NGO wins award for work done in schools

School principal, Ridwan Samodien, librarian Cedric Meyer and Dr Louise van Rhyn from Partners for Possibility (PfP) in 2015 in the library that was funded by PfP.

Partners for Possibility (PfP) scooped a top award for the work they’ve been doing at schools across South Africa.

The programme, which is the flagship programme of NGO Symphonia for South Africa (SSA,) was started in 2010 by business consultant, Louise van Rhyn to improve education by pairing school principals with business leaders.

PfP has won the Guardian of Governance Award from the World Innovation Summit for Education (WISE), a Qata- based foundation.

Thefoundationrecognises innovative projects that address issues in education.

PfP so far has 850 partners in South Africa which includes schools Sibelius High, Hillwood Primary, Fairmount High Lavender Hill High, Kannemeyer
Primary and several other school in the area Southern Mail is distributed to where they’ve built libraries, raised funds and implemented various positive programmes.

The business leaders pay to participate in a 12-month programme with the various schools but usually continue the relationship long after the stipulated time.

Ms Van Rhyn said the NGO’s aim was to help provide quality
education for all children in South Africa by 2025.

“The PfP initiative speaks to the idea that enhancing the quality of education, improving the school environment and encouraging engagement between parents and teachers are meaningful and attainable goals that would provide an upward spiral of real change in society.

“By placing the school at the centre of community, we believe that a radical transformation can be achieved in the education

“School principals learn from business leaders about human recources (HR), information technology (IT) and finances and business leaders learn about life in an under-resourced community,”said Ms Van Rhyn.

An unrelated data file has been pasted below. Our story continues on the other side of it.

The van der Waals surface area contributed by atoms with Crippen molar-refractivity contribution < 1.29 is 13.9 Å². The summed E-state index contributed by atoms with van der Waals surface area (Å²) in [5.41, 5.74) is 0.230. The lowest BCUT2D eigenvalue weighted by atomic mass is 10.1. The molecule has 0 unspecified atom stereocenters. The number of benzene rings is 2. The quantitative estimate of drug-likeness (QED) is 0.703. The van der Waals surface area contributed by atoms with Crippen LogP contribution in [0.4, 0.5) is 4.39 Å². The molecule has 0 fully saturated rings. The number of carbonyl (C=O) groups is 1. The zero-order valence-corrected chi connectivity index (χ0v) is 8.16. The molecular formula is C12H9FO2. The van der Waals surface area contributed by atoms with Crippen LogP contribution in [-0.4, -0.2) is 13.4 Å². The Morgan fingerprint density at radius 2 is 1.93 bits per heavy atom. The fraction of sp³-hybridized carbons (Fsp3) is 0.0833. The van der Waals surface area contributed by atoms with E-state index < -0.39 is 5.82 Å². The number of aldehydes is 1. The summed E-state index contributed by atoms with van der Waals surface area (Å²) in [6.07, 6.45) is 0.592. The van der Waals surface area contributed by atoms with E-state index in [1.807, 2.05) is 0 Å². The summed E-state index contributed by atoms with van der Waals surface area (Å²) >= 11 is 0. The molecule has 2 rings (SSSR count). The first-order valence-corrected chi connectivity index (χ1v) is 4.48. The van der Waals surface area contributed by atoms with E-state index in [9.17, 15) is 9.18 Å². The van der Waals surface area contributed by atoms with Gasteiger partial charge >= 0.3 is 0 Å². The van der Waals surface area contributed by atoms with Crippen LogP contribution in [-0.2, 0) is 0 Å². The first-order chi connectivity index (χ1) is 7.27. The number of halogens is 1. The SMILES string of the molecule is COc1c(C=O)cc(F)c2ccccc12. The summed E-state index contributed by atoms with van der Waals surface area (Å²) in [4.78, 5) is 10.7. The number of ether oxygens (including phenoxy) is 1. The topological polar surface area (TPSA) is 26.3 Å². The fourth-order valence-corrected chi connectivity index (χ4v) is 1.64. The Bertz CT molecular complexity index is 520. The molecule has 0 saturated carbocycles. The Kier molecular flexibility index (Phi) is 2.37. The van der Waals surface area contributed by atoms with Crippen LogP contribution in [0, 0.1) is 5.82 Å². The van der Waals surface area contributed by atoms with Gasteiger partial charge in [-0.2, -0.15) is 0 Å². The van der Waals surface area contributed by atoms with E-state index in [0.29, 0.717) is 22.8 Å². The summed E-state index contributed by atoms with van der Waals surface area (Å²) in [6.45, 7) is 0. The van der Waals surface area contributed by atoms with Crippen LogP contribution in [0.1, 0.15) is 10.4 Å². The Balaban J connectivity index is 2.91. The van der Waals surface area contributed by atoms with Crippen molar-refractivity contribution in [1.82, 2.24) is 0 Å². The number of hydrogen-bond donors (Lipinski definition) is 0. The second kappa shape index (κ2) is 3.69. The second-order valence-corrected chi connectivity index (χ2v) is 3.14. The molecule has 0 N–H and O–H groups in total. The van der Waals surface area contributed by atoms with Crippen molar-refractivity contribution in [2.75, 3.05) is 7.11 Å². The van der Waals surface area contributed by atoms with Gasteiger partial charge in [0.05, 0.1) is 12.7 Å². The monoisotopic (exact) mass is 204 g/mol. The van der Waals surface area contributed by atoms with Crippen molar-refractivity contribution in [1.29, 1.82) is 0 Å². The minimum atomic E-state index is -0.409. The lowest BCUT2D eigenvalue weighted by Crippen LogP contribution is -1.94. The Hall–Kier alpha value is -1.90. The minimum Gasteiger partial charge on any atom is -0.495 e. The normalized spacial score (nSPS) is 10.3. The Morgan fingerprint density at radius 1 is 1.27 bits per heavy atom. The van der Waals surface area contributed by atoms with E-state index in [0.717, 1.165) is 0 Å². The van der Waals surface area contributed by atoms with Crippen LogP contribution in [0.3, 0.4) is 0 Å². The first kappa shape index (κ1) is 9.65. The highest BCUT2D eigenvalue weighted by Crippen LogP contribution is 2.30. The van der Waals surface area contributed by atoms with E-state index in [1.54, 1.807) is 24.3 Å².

Partners meet twice a month to design a school plan, lead change and get the community involved.

Ridwan Samodien, principal of Kannemeyer Primary School in Grassy Park, said since the
inception of the programme more than 850 former under-resourced schools, a result of the apartheid system, had been touched.

“We have lifted our school out of its former gutter education state and have moved towards pro-
viding a quality, holistic education.

“Not only, did I benefit from the collaborations but so have our deputy principal, heads of departments, and staff.

“The resultant benefit is that more and more parents are
showing up to take ownership of a
50%-50% partnership with the school and in so doing ensuring that
they play their part in the
education of all of our children,” said Mr Samodien.

He added that the school also benefited from a new library, a new science laboratory, a new reading adventure room and an upgraded computer room.

“We also have a new hall and a wonderful security fence, affording greater piece of mind. We can easily describe our school as
one which has moved to greater organisational health, simply because of our participation in this wonderful programme,” he said.

Charmaine Singh, a senior
IT manager, said: “I got such immense value from the programme.

“I had no idea what was going on in school and then when you’re closer to the system you see the complexity of the problem,” she said.

Mr Samodien encouraged companies to come on board. “We have about 20 000 former under-resourced and under-performing schools in need of support.

“We are appealing to businesses out there, that if you seek a life-changing moment, and really impacting positively on the challenges facing our schools, we extend a warm invitation for you to join us,” he said.